Uncovering Cloze Testing Practices in Selected Practice Papers for Primary Schools in Kenya

Geoffrey Mokua Maroko


Reading comprehension is probably the most prominently tested skill in upper primary classes in Kenya. Most test papers, for instance, comprise a fifteen-item cloze test, a fictional passage and a factual one both of which contribute at least twenty items. While the latter two passages mainly focus on the learner’s ability to identify correct answers from the passage, a cloze test taker is expected to provide words that have been omitted deliberately. Assessment may depend on whether the exercise is objective (i.e. students are given multiple choices to use in a cloze) or subjective (i.e. students fill in a cloze with words that would make a given sentence grammatically correct). Consequently, cloze tests require the ability to understand context and vocabulary in order to identify the correct words or type of words that belong in the deleted parts of a text. However, cloze tests are probably the least understood aspect of language testing in schools. Thus, this paper seeks to address the following issues: What aspects of language are tested in cloze tests and how is this done? How are multiple choice questions constructed? What contextual clues are evident in cloze passages? It is hoped that answers to these and other issues could have implications for testing practices and also the development of essential skills for answering such tests.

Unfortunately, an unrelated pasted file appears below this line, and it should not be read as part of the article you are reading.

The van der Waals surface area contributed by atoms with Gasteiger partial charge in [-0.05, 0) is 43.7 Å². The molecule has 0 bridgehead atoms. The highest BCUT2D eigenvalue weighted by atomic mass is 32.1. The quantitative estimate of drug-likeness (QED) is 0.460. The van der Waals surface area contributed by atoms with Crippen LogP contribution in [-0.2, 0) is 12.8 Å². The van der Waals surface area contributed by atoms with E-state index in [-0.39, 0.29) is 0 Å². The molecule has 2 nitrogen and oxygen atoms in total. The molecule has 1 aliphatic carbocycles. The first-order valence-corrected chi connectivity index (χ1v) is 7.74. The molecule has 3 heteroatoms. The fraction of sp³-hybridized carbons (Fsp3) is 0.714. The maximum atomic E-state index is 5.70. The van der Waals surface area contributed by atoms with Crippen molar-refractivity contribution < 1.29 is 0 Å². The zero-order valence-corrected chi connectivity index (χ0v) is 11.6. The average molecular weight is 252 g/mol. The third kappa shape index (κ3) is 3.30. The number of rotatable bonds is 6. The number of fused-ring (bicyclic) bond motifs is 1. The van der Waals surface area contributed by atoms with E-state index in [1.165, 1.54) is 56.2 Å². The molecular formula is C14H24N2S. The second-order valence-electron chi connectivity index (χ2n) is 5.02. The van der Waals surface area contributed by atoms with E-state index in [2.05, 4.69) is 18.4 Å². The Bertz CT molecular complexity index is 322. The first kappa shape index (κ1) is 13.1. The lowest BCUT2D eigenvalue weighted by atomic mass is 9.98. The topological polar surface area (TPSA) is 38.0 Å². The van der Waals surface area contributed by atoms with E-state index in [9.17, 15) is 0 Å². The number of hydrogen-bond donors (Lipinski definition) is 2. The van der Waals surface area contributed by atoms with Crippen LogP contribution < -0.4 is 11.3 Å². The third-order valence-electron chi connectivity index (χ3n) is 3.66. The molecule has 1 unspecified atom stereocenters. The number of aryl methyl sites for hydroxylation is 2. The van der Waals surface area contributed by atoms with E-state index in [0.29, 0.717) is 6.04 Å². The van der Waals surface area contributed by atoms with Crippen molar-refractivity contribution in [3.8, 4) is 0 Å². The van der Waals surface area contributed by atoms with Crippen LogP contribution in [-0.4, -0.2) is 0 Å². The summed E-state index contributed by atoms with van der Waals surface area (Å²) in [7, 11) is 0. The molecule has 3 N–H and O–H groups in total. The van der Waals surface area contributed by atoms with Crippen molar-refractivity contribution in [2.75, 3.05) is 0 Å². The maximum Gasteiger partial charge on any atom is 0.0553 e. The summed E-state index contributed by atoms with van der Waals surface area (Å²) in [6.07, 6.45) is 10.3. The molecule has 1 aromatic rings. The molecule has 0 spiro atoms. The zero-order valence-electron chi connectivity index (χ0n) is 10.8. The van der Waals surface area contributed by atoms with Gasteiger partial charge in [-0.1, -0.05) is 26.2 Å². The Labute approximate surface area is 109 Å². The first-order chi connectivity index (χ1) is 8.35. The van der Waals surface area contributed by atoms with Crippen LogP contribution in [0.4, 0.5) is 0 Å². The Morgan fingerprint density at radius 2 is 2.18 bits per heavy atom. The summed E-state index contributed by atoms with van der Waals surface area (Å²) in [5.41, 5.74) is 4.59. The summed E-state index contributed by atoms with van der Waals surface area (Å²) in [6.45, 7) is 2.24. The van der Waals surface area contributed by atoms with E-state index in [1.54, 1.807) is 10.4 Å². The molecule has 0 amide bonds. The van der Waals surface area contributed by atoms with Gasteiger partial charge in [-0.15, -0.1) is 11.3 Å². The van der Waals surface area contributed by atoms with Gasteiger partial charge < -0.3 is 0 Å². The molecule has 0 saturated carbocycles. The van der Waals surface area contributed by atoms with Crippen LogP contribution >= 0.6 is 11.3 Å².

cloze test, deletion, item, response, distractor

Full Text:



  • There are currently no refbacks.

Copyright (c) 2016 Journal of Applied Linguistics and Language Research